A Sense of Purpose

Feeling nostalgic. Grey outside – what day is it? Sunday? Monday? Takes a minute or two to work out if it is still the weekend or the start of the working week – for some. For others it is just another day in lockdown. So, it’s important that I get up, get dressed and take the dog out. In the park I see a mum with her two toddlers, and not only can I remember this time clearly, I can actually feel it. It’s a good feeling – warm and fuzzy and makes me smile.  And it got me thinking about those days which in a way were easier because I knew what were my roles. I was the mother of 3 boys, I was a daughter, I was a sister, I was a wife and I was a journalist. I am still a mother but a different kind of mother. My parents, my brother and my husband are all dead. So now I have to find a new role, a new purpose. A recent survey of almost 7000 adults between the ages of 51 and 61 showed that having a purpose decreases your chance of premature death. And those without a sense of purpose were almost twice as likely to die in the four years of the study. If COVID doesn’t get me than I would hate it to be my lack of purpose that does the deed. graph sense of purpose Izzy was bored with my musing and sat patiently with the ball in her mouth waiting to play.  She looked very grey round the mouth, her jowls drooped,  she was panting and she looked old. Actually, we have a lot in common! “How would you like a little puppy to play with,” I asked. She cocked her head to one side, and I am sure I heard her say, “Really another small thing in the house, a cat is not enough. Stop prevaricating find your purpose?” Izzi is a very intelligent dog  –  a cross between a Belgium Shepherd  and a Collie. Actually she would hate another interloper – it was bad enough when the kitten arrived. Before lockdown I was busy.  I was arranging a wedding which of course didn’t happen. I was already starting to organise the annual Stand Up for London’s Air Ambulance Comedy Night and the second Tod Talk charity event.  I was working with  companies to organise regular donations for the Asylum Drop In that I volunteered with,  did my training with The Felix  Food Bank Project and I had a number of exciting travel trips arranged. Plus, I had my Gym and Bridge.  Now I need to find a purpose that works with my current lockdown status until they find a vaccine which will allow me to get back into the world. I know I am exceedingly fortunate, and I am mindful of those who have to cope with very difficult circumstances. And I am remembering a book a friend gave me a few years ago –  Viktor Frankl’s  Man’s Search for Meaning.  Not an easy read. But an important book. Frankl describes his daily experiences and observations of his life inside the concentration camp in Nazi Germany. It is where he developed his beliefs about how one can sustain a desire to live even under the most inhumane and desperate circumstances.   The inmates who had a sense of purpose were more likely to survive the degrading conditions of the camp. Obviously, my search for a sense of purpose in no way compares with the life these people had in Frankl’s concentration camp, but it does show the importance of finding meaningful goals when life get rough. victor Frankly So, people I am up for suggestions.  Open to all ideas. Message me.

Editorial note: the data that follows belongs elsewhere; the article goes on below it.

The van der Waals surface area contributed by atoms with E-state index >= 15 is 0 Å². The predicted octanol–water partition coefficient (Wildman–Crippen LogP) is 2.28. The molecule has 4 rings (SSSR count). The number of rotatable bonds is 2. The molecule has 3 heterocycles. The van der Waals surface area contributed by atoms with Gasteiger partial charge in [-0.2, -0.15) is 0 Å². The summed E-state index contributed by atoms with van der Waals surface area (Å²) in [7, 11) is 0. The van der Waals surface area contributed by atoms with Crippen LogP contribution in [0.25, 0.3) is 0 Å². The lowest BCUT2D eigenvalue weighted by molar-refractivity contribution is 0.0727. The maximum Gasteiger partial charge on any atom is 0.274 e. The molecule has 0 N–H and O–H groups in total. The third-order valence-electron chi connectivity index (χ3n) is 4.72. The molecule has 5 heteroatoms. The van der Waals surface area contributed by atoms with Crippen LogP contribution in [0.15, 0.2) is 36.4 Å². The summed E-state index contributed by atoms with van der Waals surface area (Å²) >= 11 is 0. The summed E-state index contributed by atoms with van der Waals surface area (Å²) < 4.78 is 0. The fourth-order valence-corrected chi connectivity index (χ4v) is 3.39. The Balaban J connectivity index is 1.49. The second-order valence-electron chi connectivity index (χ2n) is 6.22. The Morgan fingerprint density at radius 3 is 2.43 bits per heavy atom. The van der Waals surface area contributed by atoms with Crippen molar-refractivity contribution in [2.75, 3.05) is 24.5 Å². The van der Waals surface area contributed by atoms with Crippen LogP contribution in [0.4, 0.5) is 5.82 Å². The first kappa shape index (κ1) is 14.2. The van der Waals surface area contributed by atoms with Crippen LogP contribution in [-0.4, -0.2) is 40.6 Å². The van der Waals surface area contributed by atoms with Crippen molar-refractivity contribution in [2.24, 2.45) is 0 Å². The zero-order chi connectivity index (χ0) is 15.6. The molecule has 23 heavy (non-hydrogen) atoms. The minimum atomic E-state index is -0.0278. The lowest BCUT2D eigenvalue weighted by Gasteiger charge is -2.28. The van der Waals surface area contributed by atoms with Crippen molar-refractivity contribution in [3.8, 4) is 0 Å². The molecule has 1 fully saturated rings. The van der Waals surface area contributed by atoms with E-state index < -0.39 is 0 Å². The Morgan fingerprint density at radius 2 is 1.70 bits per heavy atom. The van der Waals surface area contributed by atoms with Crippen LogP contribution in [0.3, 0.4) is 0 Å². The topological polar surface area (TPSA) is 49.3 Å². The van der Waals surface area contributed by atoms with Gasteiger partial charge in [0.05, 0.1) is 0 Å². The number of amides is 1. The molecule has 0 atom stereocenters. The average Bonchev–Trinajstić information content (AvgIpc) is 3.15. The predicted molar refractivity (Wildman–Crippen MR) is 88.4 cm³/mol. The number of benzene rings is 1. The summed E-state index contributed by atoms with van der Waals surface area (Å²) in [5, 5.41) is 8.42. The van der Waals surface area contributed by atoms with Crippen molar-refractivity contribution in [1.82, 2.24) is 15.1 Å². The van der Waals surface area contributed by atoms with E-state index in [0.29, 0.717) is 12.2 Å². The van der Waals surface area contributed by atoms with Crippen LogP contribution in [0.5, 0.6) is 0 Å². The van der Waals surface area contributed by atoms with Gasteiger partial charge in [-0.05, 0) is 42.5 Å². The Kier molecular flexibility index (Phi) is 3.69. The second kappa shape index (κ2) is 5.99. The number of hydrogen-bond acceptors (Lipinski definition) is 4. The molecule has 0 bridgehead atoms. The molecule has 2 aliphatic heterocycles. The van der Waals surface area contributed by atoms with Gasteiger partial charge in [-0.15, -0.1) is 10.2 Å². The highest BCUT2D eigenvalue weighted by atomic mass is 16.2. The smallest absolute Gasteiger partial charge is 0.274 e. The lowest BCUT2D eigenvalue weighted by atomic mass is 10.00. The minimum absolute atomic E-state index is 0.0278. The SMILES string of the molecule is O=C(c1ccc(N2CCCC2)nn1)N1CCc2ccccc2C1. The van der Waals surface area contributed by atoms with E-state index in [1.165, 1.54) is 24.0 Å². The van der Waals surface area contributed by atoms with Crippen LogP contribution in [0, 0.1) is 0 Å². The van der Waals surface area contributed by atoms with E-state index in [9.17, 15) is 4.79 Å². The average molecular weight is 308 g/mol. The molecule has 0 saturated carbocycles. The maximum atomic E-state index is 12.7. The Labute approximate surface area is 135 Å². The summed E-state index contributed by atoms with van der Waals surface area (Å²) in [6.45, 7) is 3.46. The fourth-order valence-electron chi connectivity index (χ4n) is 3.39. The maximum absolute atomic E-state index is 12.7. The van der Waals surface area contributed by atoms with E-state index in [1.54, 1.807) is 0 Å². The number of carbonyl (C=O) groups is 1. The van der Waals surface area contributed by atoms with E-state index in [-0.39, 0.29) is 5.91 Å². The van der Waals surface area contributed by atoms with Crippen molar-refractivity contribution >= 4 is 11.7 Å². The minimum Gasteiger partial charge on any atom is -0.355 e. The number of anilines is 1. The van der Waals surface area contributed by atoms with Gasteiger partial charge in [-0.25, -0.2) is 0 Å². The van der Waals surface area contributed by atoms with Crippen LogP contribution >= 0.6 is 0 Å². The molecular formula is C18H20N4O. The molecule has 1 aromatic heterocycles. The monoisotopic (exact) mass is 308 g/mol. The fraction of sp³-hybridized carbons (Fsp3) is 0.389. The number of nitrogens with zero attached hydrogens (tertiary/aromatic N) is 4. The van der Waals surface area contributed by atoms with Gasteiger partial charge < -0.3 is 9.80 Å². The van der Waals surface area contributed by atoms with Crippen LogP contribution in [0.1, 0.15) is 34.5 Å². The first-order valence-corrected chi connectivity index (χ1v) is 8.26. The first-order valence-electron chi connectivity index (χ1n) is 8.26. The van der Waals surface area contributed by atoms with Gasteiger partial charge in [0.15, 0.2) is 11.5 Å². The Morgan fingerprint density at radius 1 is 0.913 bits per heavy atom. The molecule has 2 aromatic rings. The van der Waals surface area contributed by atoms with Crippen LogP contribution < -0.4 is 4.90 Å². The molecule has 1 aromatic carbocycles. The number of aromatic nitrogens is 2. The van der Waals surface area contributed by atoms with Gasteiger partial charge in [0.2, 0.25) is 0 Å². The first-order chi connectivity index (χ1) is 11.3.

“Let’s be careful out there”

Author: ladyserendipidy

Journalist, event planner, mother, animal lover, not very good bridge or scrabble player, hopeless housekeeper, ex social worker, radio producer, tv executive, hater of almost all insects especially the eight legged ones. And if I am ever allowed out of my house, intrepid traveler.

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